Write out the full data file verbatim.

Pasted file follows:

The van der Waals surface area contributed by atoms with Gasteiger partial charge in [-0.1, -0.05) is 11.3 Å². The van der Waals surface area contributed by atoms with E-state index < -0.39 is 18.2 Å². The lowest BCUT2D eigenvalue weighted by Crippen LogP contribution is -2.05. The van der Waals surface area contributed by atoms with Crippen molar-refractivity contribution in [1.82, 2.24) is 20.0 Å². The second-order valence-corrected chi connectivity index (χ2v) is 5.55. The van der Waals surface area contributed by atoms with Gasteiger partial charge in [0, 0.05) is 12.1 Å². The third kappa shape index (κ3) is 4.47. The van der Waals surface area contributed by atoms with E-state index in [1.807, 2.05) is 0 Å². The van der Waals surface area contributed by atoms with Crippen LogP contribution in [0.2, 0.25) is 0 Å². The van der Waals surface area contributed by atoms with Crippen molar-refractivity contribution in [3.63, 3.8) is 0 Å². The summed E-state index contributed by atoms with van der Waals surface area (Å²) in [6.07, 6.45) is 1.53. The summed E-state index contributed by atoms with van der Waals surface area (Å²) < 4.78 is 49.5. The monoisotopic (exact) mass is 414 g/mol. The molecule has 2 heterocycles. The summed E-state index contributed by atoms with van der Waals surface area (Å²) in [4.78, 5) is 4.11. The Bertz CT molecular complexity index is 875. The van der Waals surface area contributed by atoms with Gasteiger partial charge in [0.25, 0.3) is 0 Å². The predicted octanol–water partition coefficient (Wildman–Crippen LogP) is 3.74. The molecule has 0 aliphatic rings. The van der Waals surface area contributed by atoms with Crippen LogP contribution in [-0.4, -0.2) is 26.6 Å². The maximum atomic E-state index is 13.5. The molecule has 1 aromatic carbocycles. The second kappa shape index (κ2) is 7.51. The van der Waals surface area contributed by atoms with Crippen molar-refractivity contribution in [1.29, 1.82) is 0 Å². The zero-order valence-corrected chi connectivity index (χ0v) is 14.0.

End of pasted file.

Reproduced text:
The van der Waals surface area contributed by atoms with Gasteiger partial charge in [-0.1, -0.05) is 11.3 Å². The van der Waals surface area contributed by atoms with E-state index < -0.39 is 18.2 Å². The lowest BCUT2D eigenvalue weighted by Crippen LogP contribution is -2.05. The van der Waals surface area contributed by atoms with Crippen molar-refractivity contribution in [1.82, 2.24) is 20.0 Å². The second-order valence-corrected chi connectivity index (χ2v) is 5.55. The van der Waals surface area contributed by atoms with Gasteiger partial charge in [0, 0.05) is 12.1 Å². The third kappa shape index (κ3) is 4.47. The van der Waals surface area contributed by atoms with E-state index in [1.807, 2.05) is 0 Å². The van der Waals surface area contributed by atoms with Crippen LogP contribution in [0.2, 0.25) is 0 Å². The van der Waals surface area contributed by atoms with Crippen molar-refractivity contribution in [3.63, 3.8) is 0 Å². The summed E-state index contributed by atoms with van der Waals surface area (Å²) in [6.07, 6.45) is 1.53. The summed E-state index contributed by atoms with van der Waals surface area (Å²) < 4.78 is 49.5. The monoisotopic (exact) mass is 414 g/mol. The molecule has 2 heterocycles. The summed E-state index contributed by atoms with van der Waals surface area (Å²) in [4.78, 5) is 4.11. The Bertz CT molecular complexity index is 875. The van der Waals surface area contributed by atoms with Gasteiger partial charge in [0.25, 0.3) is 0 Å². The predicted octanol–water partition coefficient (Wildman–Crippen LogP) is 3.74. The molecule has 0 aliphatic rings. The van der Waals surface area contributed by atoms with Crippen LogP contribution in [-0.4, -0.2) is 26.6 Å². The maximum atomic E-state index is 13.5. The molecule has 1 aromatic carbocycles. The second kappa shape index (κ2) is 7.51. The van der Waals surface area contributed by atoms with Crippen molar-refractivity contribution in [1.29, 1.82) is 0 Å². The zero-order valence-corrected chi connectivity index (χ0v) is 14.0.